Three quick strategies to improve student learning using Universal Design for Learning

Our UDL Chat series for 2023 kicked off in February with guest speaker, Dr Benjamin Miller from the School of Art, Communication and English. Since 2012, Ben coordinates a large first-year academic writing unit (WRIT1001) that helps students from culturally and linguistically diverse backgrounds transition into university. His unit receives student commendations for quality feedback and for relevance to the broader curriculum. Ben’s teaching involves engaging learners from a variety of backgrounds and helping them succeed, and he is a strong advocate for Universal Design for Learning (UDL) as a framework when designing his unit and lecturing.

Ben started the conversation at UDL Chat by sharing his definition of Universal Design for Learning (UDL):

UDL is a framework to support teaching and learning, where students are given a choice between multiple pathways to complete a learning activity.

He then shared his top three UDL design tips to improve student learning, which we have shared with you below (along with some great supporting resources).

The best thing about these strategies is that they can be utilized in any teaching and learning setting.

Tip 1 – Provide clear goals for every learning activity

Screenshot of Canvas site shows introductory text followed by a lsummary of the learning goal in bold
Tip 1 in action: screenshot from WRIT1001 shows a clear goal for the week’s learning activity [click image to enlarge].
For students to make the right choice, they need to know the goal of an activity.

Do this in your own teaching by:

  • Using repeatable page design in Canvas that includes a ‘Goal’ at the top of the page and a prompt to ‘Check your understanding’ at the bottom of the page
  • Including short “relevance statements” which help students see the purpose of learning tasks within a broader context

These strategies align with the UDL principle of Engagement by heightening the salience of goals and objectives (8.1)

Tip 2 – Provide choices in learning activities

Screenshot of Canvas site for a lecture on rhetorical appeals. The lecture slides and recording are embedded on the page and includes options to download the slides with notes or download the text in Word.
Tip 2 in action: screenshot from WRIT1001 showing three different ways that students can access the lecture materials.

Once students know the goal/s, teaching within a UDL framework means we will give students options for how they reach learning goal/s.

Do this in your own teaching by:

  • Presenting the lecture in multiple formats – e.g., live, slides, script, recording
  • Offering alternative formats for the readings – e.g., full article, extracts, additional/challenging options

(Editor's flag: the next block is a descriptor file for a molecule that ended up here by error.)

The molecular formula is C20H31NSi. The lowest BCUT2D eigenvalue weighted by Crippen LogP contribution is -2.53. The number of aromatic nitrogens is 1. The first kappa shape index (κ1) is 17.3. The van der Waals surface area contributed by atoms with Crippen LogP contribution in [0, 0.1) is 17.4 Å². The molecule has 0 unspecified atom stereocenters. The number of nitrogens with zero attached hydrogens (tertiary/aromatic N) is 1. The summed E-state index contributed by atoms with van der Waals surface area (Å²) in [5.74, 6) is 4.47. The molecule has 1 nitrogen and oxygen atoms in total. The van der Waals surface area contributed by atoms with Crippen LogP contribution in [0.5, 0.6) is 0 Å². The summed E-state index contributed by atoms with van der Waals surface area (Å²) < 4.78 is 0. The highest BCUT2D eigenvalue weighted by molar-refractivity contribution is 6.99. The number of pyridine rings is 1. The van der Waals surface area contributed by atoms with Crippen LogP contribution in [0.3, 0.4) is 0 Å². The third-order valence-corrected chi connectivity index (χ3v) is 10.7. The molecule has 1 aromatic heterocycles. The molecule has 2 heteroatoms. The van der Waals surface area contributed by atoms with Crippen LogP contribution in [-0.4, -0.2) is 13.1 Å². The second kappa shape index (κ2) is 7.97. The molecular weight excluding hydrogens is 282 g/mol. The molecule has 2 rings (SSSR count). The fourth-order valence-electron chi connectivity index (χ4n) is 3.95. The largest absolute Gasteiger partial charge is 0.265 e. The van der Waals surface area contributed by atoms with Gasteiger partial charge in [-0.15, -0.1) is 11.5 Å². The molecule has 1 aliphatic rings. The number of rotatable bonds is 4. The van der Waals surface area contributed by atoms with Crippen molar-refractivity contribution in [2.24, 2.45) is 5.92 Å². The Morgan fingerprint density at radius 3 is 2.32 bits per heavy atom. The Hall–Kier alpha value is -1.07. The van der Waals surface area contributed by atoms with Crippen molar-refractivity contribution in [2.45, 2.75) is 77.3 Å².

These strategies align with the UDL principle of Representation by offering ways of customising the display of information (1.1) and Engagement by  varying demands and resources to optimise challenge (8.2).

Tip 3 – Describe expected time commitments, challenges, and tips for completing an activity

Screenshot from Canvas site shows subheading "Readings". Underneath is information about the required reading, followed by reading tips and alternative texts that offer more or less challenge for the student.
Tip 3 in action: screenshot from WRIT1001 shows how reading tips and reading options are used to vary the demands of the task and guide student success.

To make a good choice about the options available, students need to know what to expect from the learning activity and strategies for completing it.

Do this in your own teaching by:

  • Highlighting key vocabulary – e.g., list new or important vocabulary at the top of the Canvas page
  • Offering empathetic statements – e.g., acknowledge that a particular task may be challenging
  • Provide tips and tricks for students – e.g., recommend how much time to spend on an activity; provide prompts that guide students through an activity.

These strategies align with the UDL principle of Engagment by facilitating personal coping skills and strategies (9.2) and Representation by clarifying vocabulary (2.1).

Want a deeper dive?

If you have a spare 20 minutes, we’d highly recommend listening to Ben give a more detailed explanation of how he applied the principles of Universal Design for Learning to his Canvas site, delivered as part of his guest speaker slot in the MPLF module 03 Inclusivity and Diversity session in 2022.

You can also view (and download) a sample Canvas page from Ben’s WRIT1001 site in this pdf of Miller – Module 1-3-1 Rhetorical appeals.

Want to know about Universal Design for Learning?

  • Check out our UDL@Sydney Canvas resource to learn more about UDL and how to apply it to your own T&L context
  • Join UDLchat – these 30-minute Zoom chats take place on the first Wednesday of each month. Register here for the next UDL chat
  • Book a UDL consultation and speak 1:1 with a UDL expert about how you might use UDL in your own teaching to improve the learning experiences for all your students.
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